Retailers, security experts, and police departments across the country say that shoplifting has been up significantly since the coronavirus pandemic began last spring. But experts say that the unusual thing about this upsurge in shoplifting is the items that are being taken—more kitchen staples like bread and pasta, as well as things like baby formula and diapers. In other words, in the midst of a pandemic and a recession, Americans have taken to stealing basic necessities that they can no longer afford in an attempt to stave off hunger, while also trying to pay rent and keep a steady job.
Hunger in the U.S. has reached unprecedented levels, with 1 in 8 adults (nearly 26 million people) reporting that they “sometimes or often” didn’t have enough food to eat in the past week—and that fraction increases to 1 in 6 adults in households with children. The U.S. Department of Agriculture estimates that 54 million Americans will struggle with hunger this year. That’s a 45% increase from 2019. Over 20 million Americans are currently receiving some form of unemployment assistance, with 12 million of them set to run out of benefits the day after Christmas. Things are beyond dire, and people are desperate.
Although shoplifting typically spikes during national crises, the current trend line is skewing higher than the 34% it jumped after the 2008 recession, according to the National Association for Shoplifting Prevention.
“We’re seeing an increase in low-impact crimes,” said Jeff Zisner, chief executive of workplace security firm Aegis. “It’s not a whole lot of people going in, grabbing TVs and running out the front door. It’s a very different kind of crime — it’s people stealing consumables and items associated with children and babies.”
The Washington Post interviewed a few people who said they began to shoplift when it became too difficult to afford food in addition to their other basic needs during the pandemic. One person reports that she has been shoplifting from a Whole Foods Market a few miles from her Chicago apartment, something she never used to do before the pandemic.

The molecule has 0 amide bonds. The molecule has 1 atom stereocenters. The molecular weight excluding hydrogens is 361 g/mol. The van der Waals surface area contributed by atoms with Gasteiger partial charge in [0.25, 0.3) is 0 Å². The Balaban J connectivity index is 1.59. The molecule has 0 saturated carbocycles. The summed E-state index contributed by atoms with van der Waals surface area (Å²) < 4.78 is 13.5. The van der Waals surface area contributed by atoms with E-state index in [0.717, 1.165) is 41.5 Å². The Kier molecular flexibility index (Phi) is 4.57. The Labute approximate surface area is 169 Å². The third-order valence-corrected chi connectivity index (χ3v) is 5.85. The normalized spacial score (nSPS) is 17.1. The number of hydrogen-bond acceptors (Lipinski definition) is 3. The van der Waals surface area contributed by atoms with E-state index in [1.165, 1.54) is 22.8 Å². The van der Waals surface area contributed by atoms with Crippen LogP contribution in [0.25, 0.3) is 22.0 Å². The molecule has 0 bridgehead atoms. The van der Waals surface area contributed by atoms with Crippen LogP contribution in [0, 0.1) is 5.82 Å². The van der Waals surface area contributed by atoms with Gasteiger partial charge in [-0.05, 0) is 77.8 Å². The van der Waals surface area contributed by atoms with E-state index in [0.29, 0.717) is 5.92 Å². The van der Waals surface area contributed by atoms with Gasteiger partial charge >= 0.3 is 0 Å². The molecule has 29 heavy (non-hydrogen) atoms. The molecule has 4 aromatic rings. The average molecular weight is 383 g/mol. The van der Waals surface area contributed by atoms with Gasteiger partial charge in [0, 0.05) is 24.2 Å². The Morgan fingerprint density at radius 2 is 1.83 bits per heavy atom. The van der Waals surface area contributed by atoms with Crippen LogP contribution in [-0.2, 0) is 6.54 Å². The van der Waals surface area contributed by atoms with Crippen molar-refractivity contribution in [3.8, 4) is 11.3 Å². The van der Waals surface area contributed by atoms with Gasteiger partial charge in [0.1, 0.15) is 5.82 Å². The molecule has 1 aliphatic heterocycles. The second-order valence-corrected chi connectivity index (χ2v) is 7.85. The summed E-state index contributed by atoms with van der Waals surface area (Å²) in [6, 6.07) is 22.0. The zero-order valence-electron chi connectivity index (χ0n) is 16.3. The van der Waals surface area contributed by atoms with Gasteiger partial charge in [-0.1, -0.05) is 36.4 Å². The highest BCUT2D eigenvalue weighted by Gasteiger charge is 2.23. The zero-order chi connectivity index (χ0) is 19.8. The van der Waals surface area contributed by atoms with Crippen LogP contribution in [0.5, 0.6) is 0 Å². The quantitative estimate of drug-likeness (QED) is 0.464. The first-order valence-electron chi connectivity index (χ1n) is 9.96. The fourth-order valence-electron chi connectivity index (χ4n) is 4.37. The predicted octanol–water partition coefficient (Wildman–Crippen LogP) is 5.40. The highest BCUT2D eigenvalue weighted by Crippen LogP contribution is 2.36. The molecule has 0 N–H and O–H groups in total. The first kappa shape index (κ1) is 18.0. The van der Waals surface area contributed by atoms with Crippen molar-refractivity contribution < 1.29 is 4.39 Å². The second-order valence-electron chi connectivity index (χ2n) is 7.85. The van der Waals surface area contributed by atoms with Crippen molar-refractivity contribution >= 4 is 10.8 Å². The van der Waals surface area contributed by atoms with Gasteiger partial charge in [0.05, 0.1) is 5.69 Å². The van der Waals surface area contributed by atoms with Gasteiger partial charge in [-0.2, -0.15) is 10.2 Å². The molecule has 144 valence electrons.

“I don’t feel much guilt about it,” she said. “It’s been very frustrating to be part of a class of people who is losing so much right now. And then to have another class who is profiting from the pandemic — well, let’s just say I don’t feel too bad about taking $15 or $20 of stuff from Whole Foods when Jeff Bezos is the richest man on Earth.”
Another, a single mother, reports that when money got tight, she prioritized rent and car payments over groceries, occasionally driving to a Walmart in another state to get cans of baby formula when she couldn’t produce enough breastmilk for her infant baby.
“My car, my apartment were things that could be taken from me — and then where would that leave me and my son?” she said. “This is going to sound bad, but at least I could try to get food in other ways.”
Hey, remember when Alexandria Oscasio-Cortez mentioned this summer that surges in crime were likely a result of people not being able to afford basic necessities, and then Republican Congressman Ted Yoho called her a “fucking bitch” on the steps of the Capitol building? Ah, the sweet scent of democracy.